With the recent terrorist attacks on New York City and Washington, D.C., it appears as though the nation is on edge for further occurrences, including the use of biological weapons.
While it is necessary to be vigilant for future attacks, according to Carol North, M.D., professor of psychiatry at Washington University School of Medicine in St. Louis, it is also important to do so without encouraging panic in others. North, who has specialized in studying bioterrorism, stressed in an interview with Psychiatric Times that people may have various responses.
She said, "There will be different responses in different people, ranging from logical to excitable, even for psychiatrists, because we are also human. It is very important to use common sense and be a good role model for patients."
Robert J. Ursano, M.D., professor and chair of the department of psychiatry at Uniformed Services University of the Health Sciences in Bethesda, Md., agreed with North on the necessity for balancing awareness and common sense. Ursano, who has also studied the psychiatric effects of trauma and disaster, told PT, "Psychiatrists need to be able to educate their patients, colleagues and community leaders in the accurate assessment of risk, the normal anxiety and hypervigilance that accompanies serious threat that is of a low probability for any one group, and how to assist families and children in managing feelings of altered safety that may have come since the Sept. 11 event."
One key to helping people deal with anxiety is understanding how the recent anthrax cases in Florida and elsewhere differ from a real bioterrorist attack. North, who stressed that the Florida cases were all contained in a single location and not contagious, said, "Unlike smallpox, the only way to get anthrax poisoning is through contact with the contagion itself. Furthermore, anthrax poisoning is easy to diagnose and treat." She added that she is not aware of any mass hysteria outbreaks in Florida as a result of the cases.
Despite this, Ursano still feels that the threat of bioterrorism is valid. He stated, "Bioterrorism remains of significant concern and, as has been again demonstrated with recent events, [there are a] large number of people who may be worried about exposure when none has occurred. The issues of behavioral and psychiatric responses to bioterrorism are among the most important to be dealt with if our public health system is to be able to function."
Part of helping the public health system contend with the threat of bioterrorism is having reliable research available. North stressed this importance, "Right now, we don't have much good data on bioterrorism. We have to extrapolate and anticipate from what we have available." (For more information on the threat of bioterrorism, please see the cover story in the July issue of Psychiatric Times--Ed.) She added that the National Institute of Mental Health has sponsored small research projects on bioterrorism in the past, but that funding needs to be pumped up due to recent events.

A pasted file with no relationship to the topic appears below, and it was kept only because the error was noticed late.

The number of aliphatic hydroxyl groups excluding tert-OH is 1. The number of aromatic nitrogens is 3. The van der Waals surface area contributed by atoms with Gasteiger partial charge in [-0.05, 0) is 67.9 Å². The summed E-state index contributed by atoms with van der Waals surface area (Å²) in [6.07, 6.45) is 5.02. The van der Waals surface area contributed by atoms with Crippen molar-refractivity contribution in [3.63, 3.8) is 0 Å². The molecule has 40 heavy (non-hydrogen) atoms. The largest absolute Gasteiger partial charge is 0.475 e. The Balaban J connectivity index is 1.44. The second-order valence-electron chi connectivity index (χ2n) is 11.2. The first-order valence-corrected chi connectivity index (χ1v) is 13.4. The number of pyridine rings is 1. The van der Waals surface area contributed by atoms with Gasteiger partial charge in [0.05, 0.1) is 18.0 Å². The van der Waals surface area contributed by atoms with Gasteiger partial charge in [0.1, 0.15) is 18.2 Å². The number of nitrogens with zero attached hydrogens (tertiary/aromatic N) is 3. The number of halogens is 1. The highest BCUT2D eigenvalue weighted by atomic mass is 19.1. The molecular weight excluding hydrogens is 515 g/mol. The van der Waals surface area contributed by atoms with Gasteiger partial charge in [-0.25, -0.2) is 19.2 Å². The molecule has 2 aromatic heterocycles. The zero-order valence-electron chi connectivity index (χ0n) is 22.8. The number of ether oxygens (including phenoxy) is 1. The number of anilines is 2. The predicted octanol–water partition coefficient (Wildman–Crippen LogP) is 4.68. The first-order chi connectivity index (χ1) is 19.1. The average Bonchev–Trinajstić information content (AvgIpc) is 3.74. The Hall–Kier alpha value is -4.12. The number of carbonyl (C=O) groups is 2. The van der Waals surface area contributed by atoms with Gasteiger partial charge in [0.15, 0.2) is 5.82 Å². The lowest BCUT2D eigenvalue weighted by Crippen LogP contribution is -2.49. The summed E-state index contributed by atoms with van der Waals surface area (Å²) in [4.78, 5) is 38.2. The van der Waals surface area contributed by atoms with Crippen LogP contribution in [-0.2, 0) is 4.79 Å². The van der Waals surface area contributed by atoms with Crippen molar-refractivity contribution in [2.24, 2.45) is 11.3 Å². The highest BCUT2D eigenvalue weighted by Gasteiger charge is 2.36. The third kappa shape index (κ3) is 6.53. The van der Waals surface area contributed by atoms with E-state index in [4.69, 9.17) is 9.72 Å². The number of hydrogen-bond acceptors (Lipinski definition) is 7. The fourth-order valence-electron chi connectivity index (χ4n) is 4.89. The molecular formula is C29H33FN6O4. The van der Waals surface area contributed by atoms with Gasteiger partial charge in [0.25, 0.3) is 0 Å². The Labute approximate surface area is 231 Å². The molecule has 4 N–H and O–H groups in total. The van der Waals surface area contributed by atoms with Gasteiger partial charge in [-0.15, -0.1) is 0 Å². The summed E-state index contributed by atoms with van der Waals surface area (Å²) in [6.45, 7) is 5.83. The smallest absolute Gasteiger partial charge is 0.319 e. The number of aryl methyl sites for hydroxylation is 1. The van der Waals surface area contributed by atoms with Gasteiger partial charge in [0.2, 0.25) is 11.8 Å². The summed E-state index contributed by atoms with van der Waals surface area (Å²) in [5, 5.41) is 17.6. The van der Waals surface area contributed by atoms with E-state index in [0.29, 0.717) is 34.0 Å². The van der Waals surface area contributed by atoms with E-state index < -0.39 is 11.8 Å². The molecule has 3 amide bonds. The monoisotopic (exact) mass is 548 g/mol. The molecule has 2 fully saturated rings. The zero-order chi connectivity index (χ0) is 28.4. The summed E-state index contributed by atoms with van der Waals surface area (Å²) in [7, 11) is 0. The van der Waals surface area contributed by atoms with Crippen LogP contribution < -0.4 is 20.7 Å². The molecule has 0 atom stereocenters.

In an effort to fill this need, NIMH has put out a call for grants specifically relating to events following the Sept. 11 attacks as part of its Rapid Assessment Post-Impact of Disaster (RAPID) research grant program. Research topics under consideration by NIMH include exposure and reaction to the disaster; settings of care; methods for triage and risk assessment; factors that aid or impede health care provider training; delivery of crisis intervention care; social support systems and coping mechanisms; and intervention and treatment to reduce psychopathology symptom severity and disability.
On an international level, the United States and the United Kingdom agreed to carry out mutual efforts in combating bioterrorism. On Oct. 10, U.S. Department of Health and Human Services (HHS) Secretary Tommy G. Thompson and U.K. Minister of Health, the Right Honorable Alan Milburn, M.P., signed the Joint Statement of Intent during a session of the Commonwealth Fund's Fourth International Health Policy Symposium, held in Washington D.C. The health ministries for Canada, Mexico, Australia and New Zealand were also represented at the symposium.
As part of the joint agreement, the United States and the United Kingdom will carry out efforts in emergency planning, including enhanced detection capabilities of biological incidents, prevention of mass casualties from bioterrorism and effective treatment of any deliberately inflicted disease. The two countries will also collaborate on scenario planning, early disease surveillance and diagnosis, treatment for new diseases, and appropriate vaccine capacity. Thompson and Milburn also discussed possible future multinational efforts to combat bioterrorism.
On the homefront, President Bush has requested an additional $1.5 billion to combat bioterrorism. This will be added to HHS' fiscal 2002 budget request of $345 million to fight bioterrorism.